Julius College Tech Production Scholarships

Posted on Friday, January 9th, 2009

Seven young people have been awarded a new scholarship to study technical production fulltime in Sydney through 2009. The new scholarship scheme at Julius College was made possible through the generous support of a number of suppliers, including industry leaders like Chameleon, Bytecraft, Jands, TDC, Lots of Watts and Norwest. The technical production course includes training in live audio, lighting and video and has produced graduates now employed across the Australian and worldwide production industry since 2005.

Julius College is a private educator, which although heavily audited, attracts no government funding for its fulltime program. Accredited to the same level as a TAFE college, Julius has developed its own courseware and learning strategies with all texts and teaching aids specifically written by the firm for its courses.

Scholarships in 2009 were decided on criteria including community and schoolwork, education background and personal circumstances of applicants. A high number of applications were received which were then culled to the final seven, a number based on viability at a small boutique college with a typical enrolment of fewer than 45 students.

The support that made this possible comes from ongoing relationships with many production houses, equipment distributors, and venues, which the college has forged since it, commenced in 2003. That support ranges from the loan of equipment, through provision of facilities and placement of interns.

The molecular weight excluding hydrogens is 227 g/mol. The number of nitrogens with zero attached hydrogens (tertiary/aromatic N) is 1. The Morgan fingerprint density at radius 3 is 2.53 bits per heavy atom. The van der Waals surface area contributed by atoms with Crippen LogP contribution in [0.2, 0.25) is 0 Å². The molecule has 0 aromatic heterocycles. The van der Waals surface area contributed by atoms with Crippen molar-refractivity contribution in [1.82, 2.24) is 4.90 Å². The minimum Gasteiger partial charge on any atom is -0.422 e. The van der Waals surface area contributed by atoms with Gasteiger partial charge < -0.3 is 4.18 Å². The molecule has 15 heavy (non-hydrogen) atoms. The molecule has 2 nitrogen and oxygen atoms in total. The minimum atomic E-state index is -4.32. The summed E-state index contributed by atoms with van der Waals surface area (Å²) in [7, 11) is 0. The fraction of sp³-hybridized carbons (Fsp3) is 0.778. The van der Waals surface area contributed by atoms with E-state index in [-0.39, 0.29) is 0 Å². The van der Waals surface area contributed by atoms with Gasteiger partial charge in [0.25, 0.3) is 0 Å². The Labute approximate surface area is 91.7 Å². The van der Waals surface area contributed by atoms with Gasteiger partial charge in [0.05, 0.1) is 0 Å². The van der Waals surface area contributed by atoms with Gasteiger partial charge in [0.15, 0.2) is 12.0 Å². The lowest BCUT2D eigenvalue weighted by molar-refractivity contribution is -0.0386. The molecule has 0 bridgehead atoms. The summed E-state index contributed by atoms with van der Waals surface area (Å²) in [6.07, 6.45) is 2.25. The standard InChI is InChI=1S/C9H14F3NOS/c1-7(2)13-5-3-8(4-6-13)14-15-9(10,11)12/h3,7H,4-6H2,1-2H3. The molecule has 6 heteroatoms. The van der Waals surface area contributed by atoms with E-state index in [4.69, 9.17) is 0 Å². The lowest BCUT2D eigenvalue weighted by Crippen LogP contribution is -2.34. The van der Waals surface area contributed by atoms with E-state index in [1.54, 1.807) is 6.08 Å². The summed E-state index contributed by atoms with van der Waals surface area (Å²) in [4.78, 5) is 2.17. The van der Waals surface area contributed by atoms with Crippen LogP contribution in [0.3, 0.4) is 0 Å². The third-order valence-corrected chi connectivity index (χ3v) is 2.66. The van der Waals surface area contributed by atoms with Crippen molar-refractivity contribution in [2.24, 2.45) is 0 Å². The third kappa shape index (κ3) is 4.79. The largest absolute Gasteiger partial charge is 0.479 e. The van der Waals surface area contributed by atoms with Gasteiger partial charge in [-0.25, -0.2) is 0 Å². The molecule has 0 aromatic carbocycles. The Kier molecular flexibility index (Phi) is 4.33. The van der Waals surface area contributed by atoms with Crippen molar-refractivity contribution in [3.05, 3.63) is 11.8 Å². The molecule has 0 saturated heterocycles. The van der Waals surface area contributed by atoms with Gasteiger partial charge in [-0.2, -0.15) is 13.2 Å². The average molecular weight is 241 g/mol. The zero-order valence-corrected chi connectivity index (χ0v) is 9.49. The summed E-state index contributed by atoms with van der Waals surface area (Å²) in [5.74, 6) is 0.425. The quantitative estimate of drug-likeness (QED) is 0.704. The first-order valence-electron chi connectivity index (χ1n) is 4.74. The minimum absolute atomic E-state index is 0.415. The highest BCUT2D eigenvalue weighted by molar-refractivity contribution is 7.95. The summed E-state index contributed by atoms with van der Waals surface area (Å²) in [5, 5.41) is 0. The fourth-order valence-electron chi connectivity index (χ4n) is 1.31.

“There isn’t a business case to buy what is needed for this level of training”, says Julius Grafton, “I know some of the TAFE colleges and universities have done the numbers and discovered they need 600 students to make it pay. That’s why we only exist through the generosity and support of the industry. I never get a ‘no’ when I pick up the phone, as everyone knows that new talent is the life blood of the industry”.

Having launched this first round of Scholarships, the next program is due to open for nominations in February. A scholarship nomination must come from a third party, such as a school or a community or industry stakeholder. When they nominate a willing participant, an industry panel assesses the potential student. ALIA members are welcome to join the assessment panel.

“The selection process was stressful for all of us in 2008 due to the strength of many of the applicants”, says Julius. “We managed to bring final selection forward a little, to ease the suspense that we are sure they were feeling. It was a relief for us, and I’m sure for them, when we chose the final seven”.

The Advanced Diploma of Technical Production runs from February 16th in Sydney.